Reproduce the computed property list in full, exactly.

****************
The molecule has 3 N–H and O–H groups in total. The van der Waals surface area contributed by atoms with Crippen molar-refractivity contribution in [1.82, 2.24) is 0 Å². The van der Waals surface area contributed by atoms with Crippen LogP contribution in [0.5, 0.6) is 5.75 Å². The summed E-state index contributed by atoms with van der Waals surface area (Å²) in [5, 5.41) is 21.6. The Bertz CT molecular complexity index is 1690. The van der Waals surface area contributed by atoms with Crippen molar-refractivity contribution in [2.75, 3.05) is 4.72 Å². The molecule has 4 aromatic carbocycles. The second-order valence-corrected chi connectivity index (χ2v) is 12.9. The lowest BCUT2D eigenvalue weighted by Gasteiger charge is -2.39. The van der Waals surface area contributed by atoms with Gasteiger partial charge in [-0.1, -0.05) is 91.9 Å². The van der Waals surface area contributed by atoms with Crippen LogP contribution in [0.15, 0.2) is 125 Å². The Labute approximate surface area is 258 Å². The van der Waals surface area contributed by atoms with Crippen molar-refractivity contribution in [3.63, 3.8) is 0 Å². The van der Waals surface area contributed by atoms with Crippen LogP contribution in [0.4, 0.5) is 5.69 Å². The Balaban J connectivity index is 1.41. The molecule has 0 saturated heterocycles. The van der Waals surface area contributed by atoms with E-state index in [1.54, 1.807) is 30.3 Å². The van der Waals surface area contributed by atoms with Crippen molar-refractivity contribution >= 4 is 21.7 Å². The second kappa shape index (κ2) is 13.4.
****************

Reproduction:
The molecule has 3 N–H and O–H groups in total. The van der Waals surface area contributed by atoms with Crippen molar-refractivity contribution in [1.82, 2.24) is 0 Å². The van der Waals surface area contributed by atoms with Crippen LogP contribution in [0.5, 0.6) is 5.75 Å². The summed E-state index contributed by atoms with van der Waals surface area (Å²) in [5, 5.41) is 21.6. The Bertz CT molecular complexity index is 1690. The van der Waals surface area contributed by atoms with Crippen molar-refractivity contribution in [2.75, 3.05) is 4.72 Å². The molecule has 4 aromatic carbocycles. The second-order valence-corrected chi connectivity index (χ2v) is 12.9. The lowest BCUT2D eigenvalue weighted by Gasteiger charge is -2.39. The van der Waals surface area contributed by atoms with Gasteiger partial charge in [-0.1, -0.05) is 91.9 Å². The van der Waals surface area contributed by atoms with Crippen LogP contribution in [0.15, 0.2) is 125 Å². The Labute approximate surface area is 258 Å². The van der Waals surface area contributed by atoms with Crippen molar-refractivity contribution in [3.63, 3.8) is 0 Å². The van der Waals surface area contributed by atoms with Crippen LogP contribution in [0.4, 0.5) is 5.69 Å². The Balaban J connectivity index is 1.41. The molecule has 0 saturated heterocycles. The van der Waals surface area contributed by atoms with E-state index in [1.54, 1.807) is 30.3 Å². The van der Waals surface area contributed by atoms with Crippen molar-refractivity contribution >= 4 is 21.7 Å². The second kappa shape index (κ2) is 13.4.